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13.6.2014

Migration Management: Regularization Programs and Residence Permit Issuing and Renewal

Greece has implemented a series of regularization programs: the first regularization program was enacted in 1998, followed by a second program in 2001 and a third program in 2005-06.

Collector of scrap metal in Athens. In order to renew a residence permit once it expires, Greek authorities demand proof of employment. (© picture alliance / Robert Geiss)


The first regularization program was enacted in 1998 and there were 370,000 applicants during the first phase, and 212,000 in the second phase of the program. The second regularization program took place in 2001 with 362,000 applicants; the third one was carried out in 2005-06 with approximately 200,000 applicants. The applicants in each program partly overlapped since several who failed to legalize their status under one of the programs reapplied under a following one. The need for periodical regularization programs in Greece is closely related not only to the continuing illegal immigration to the country but also, and to a large extent, to the frequent shifts between legal and illegal status that many immigrants experience. This happens for two main reasons: first, because the procedures provisioned by law to issue or renew a residence permit are complicated and cumbersome, and second, because in Greece there has as yet not been a proper policy for managing legal economic immigration.

The Procedure of Inviting a Foreign Worker (metaklisi)



According to Law 3386/2005 on the ‘entrance, settlement and social integration of citizens of third countries in the Greek State’, there are seven types of residence permits: for work, for independent economic activity, for special reasons such as studying, for exceptional reasons, mostly humanitarian ones, for family reunification, of indefinite duration and of long-term residence.

Since the enactment of the first Greek law that intended to regulate immigration, and more specifically to counteract irregular migration (Law 1975/1991) in 1991, the only way for a third country national to acquire a residence permit with the purpose of employment is through invitation by an employer.[1] The Greek policy for labor migration (metaklisi), which involves a rather complex procedure, allows immigrants to work in Greece, for a specific employer and for a specific type of work, but only if there is an available position for them which cannot be filled by either a Greek national or an immigrant who already resides in Greece.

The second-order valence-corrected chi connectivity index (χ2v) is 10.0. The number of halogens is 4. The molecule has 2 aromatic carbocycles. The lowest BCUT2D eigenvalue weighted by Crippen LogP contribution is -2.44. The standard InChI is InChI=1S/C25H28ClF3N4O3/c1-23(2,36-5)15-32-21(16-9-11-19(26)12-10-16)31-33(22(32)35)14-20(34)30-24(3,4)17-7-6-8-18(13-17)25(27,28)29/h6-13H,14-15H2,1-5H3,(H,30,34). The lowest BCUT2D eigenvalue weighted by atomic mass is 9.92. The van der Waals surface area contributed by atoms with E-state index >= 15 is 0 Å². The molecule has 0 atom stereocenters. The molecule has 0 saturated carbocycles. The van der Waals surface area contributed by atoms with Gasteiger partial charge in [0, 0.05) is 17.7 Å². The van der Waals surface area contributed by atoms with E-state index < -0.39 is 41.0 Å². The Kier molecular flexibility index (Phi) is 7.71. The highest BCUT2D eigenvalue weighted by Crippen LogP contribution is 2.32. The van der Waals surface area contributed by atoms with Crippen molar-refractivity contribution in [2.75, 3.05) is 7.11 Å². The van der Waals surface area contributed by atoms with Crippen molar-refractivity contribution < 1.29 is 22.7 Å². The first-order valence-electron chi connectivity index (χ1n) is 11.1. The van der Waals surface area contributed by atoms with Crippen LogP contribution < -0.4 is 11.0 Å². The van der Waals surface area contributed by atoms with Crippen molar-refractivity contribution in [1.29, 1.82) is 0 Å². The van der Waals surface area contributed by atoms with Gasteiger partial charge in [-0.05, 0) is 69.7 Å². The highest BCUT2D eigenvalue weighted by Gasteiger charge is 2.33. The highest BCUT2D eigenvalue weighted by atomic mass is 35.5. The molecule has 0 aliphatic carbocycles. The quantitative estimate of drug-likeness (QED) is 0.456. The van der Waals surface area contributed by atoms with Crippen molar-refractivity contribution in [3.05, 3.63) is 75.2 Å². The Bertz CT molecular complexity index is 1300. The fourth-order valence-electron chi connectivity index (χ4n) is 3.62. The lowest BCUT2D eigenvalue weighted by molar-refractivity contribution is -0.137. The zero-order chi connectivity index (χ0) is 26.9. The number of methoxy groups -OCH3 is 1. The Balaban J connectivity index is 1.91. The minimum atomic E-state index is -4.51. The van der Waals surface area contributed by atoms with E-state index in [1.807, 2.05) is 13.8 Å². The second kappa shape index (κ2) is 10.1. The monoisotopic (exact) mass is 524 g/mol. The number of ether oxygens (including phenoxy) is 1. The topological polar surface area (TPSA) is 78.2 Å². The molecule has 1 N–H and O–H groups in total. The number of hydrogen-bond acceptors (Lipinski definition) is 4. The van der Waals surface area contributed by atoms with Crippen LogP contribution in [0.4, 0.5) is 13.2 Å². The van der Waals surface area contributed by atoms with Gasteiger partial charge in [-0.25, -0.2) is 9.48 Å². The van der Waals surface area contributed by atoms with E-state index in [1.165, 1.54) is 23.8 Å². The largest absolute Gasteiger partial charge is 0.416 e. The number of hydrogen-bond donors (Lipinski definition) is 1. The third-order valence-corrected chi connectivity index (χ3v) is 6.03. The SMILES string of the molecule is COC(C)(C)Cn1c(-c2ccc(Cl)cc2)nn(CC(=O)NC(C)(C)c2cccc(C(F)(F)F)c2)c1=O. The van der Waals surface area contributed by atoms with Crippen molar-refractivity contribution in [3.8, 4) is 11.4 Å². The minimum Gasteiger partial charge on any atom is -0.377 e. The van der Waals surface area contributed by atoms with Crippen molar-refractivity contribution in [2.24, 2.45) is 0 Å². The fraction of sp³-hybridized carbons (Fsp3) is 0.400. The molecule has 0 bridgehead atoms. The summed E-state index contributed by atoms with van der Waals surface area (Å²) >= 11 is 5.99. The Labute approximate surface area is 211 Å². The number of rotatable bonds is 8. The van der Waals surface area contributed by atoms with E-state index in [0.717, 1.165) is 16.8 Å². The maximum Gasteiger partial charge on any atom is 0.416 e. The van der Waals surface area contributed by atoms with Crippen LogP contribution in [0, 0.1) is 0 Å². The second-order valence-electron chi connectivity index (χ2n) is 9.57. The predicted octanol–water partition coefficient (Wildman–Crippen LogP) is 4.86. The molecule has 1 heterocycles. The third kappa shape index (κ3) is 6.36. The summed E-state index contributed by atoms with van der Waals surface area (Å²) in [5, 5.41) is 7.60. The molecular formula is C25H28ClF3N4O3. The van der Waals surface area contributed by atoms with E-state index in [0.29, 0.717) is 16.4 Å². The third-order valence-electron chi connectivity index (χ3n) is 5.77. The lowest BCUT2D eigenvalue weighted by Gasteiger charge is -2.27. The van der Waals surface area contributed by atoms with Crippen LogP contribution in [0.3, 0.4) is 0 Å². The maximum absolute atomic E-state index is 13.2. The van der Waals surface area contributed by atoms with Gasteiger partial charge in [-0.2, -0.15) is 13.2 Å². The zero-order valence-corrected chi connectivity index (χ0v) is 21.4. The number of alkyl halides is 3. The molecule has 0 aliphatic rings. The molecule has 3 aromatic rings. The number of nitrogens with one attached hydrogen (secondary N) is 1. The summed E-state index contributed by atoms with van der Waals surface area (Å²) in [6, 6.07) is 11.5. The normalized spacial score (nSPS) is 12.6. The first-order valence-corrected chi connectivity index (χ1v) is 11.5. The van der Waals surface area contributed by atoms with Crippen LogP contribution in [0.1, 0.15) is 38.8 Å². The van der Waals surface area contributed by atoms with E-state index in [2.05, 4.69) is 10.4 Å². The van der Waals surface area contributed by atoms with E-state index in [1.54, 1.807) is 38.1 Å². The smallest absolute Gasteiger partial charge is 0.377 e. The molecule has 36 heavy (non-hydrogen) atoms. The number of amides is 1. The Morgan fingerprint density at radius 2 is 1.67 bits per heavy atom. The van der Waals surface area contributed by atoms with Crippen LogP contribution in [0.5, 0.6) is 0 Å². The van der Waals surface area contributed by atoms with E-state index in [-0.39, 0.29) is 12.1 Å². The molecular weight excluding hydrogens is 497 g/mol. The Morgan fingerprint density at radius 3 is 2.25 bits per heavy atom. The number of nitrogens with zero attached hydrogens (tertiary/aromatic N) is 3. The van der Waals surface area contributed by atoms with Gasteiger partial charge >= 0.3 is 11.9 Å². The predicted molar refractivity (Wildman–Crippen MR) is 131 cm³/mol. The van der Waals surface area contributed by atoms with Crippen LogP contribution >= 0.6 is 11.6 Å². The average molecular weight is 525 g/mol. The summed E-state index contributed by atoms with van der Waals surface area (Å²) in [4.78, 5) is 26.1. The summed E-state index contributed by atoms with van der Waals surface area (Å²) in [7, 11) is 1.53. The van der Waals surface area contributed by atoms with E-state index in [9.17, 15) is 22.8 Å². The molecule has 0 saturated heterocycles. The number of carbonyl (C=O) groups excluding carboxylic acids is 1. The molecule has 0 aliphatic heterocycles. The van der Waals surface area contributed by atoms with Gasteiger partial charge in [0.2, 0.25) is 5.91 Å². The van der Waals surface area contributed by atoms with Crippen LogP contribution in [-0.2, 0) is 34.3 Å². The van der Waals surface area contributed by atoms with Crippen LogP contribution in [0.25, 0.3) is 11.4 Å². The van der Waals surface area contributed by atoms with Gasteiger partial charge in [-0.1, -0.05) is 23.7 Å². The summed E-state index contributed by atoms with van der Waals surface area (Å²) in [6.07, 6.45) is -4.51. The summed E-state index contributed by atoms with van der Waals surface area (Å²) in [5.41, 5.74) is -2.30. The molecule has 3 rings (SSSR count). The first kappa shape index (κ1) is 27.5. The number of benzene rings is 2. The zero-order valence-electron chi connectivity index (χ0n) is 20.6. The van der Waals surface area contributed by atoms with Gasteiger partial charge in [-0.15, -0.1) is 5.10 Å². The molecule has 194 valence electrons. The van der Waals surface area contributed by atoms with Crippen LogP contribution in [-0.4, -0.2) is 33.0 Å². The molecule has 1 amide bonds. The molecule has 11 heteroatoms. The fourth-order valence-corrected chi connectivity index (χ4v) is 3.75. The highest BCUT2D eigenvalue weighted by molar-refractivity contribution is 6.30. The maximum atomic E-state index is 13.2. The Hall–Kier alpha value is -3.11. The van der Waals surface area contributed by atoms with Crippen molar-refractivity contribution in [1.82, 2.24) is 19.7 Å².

Law 3386/2005 seeks to rationalize the system of inviting foreign workers to Greece (article 14). The system is based on the preparation of an annual review regarding the domestic labor market needs in specific sectors of work. On the basis of this report, the Ministry of Employment, determines ‘the highest number of residence permits for work purposes that can be issued each year to third country nationals, per prefecture, per nationality, per type and length of employment, and all related details’ (Article 14). Employers who wish to invite an immigrant worker need to apply to their municipality by the 30th of June of every year, informing the authorities of the number and the specialization of the employees they need for the following year as well as of the envisaged duration of the employment. There is a long bureaucratic process that involves different ministries (Ministry of Employment and Social Protection, Ministry of Interior, Ministry of Foreign Affairs) and several levels of administration (local, regional, national). It takes approximately 18 months until the employer’s request is approved and the foreign national is provided with a visa to enter Greece for the purpose of employment.